Where did it go?

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For once I was first up on Saturday morning though by the time I had showered, dressed and put on my make-up to go downstairs E had beaten me to it. Our youngest son had stopped overnight but he didn’t get downstairs until much later. The post had been delivered early and strangely there were three letters, one for each of us. I opened mine to find enclosed a cheque for an over payment on an insurance I had made. Although it was my money and not a windfall or prize it was still a nice surprise. It meant however a trip to town in order to bank it. I was going for a walk anyway so it wasn’t an inconvenience. E opened her letter and read it before giving it to me to read also. She had won a cash prize of two hundred pounds ostensibly to spend in a Michelin starred restaurant for two people with a further one hundred and fifty pounds to cover expenses in getting there. A cheque for three hundred and fifty pounds made out to cash. She could spend it as she wished. The third letter turned out only to be a bank statement. I congratulated her on her win, something I have done many times over the last few years as she is always winning prizes of one sort or another. I took the walk into town and after depositing the cheque I stopped at a church café to have a coffee before walking back home. It was after twelve o’clock when I got back and E was eating a couple of items of fruit and she was now dressed to go to her group’s monthly meeting. She had been complaining over the last few days about a pain and the swelling of her left foot. I had advised her a day or two earlier to see the doctor in case it had been broken but she had insisted she hadn’t had an accident to cause it. I suggested she didn’t go to the meeting but rest her foot but she had decided by then to visit the hospital to have it checked. The doctor’s surgery isn’t open on a Saturday afternoon so it had to be the hospital. Naturally I drove her to the hospital but I didn’t wait there. I drove out of the hospital to park elsewhere to avoid paying parking fees and waited for almost two hours. She was to call me when her treatment was over. I drove off to the garden centre to spend an hour there and still she hadn’t called me so I drove back, parked up and walked into the outpatients department to see if her treatment was over. The waiting room was full, the average waiting time for minor problems was three hours and for major problems two and a half hours! More than three hours had passed since I had dropped her off and fortunately her treatment by then was just about over. I walked back to collect the van and she was outside waiting. They had X-rayed the foot and found it wasn’t broken or fractured but couldn’t say with any certainty what the problem was though E had mentioned she had been bitten by an insect. Perhaps it was just the reaction to that but it put her on crutches until it clears up. She is having a bad time of it with her other condition (spina-bifida) without now having to put up with this inconvenience too. I had missed lunch, something I am well used to, so by the time we arrived back home at five-thirty I was rather hungry. We ate our meal and that was the day almost over.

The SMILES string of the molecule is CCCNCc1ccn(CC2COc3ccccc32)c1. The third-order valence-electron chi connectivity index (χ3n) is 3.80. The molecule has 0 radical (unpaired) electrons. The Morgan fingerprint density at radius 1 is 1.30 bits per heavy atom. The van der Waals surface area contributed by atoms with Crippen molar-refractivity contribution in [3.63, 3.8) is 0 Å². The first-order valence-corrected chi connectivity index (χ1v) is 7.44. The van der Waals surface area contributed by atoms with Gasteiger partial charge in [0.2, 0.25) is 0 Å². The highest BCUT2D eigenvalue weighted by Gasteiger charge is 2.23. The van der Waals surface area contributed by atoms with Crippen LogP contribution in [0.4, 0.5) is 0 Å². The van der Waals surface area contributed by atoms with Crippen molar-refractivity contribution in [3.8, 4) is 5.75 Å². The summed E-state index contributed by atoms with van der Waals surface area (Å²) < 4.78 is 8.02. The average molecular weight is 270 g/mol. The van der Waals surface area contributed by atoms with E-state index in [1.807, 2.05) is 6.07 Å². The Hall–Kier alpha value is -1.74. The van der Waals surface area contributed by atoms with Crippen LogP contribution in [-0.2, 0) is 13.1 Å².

Shirley Anne

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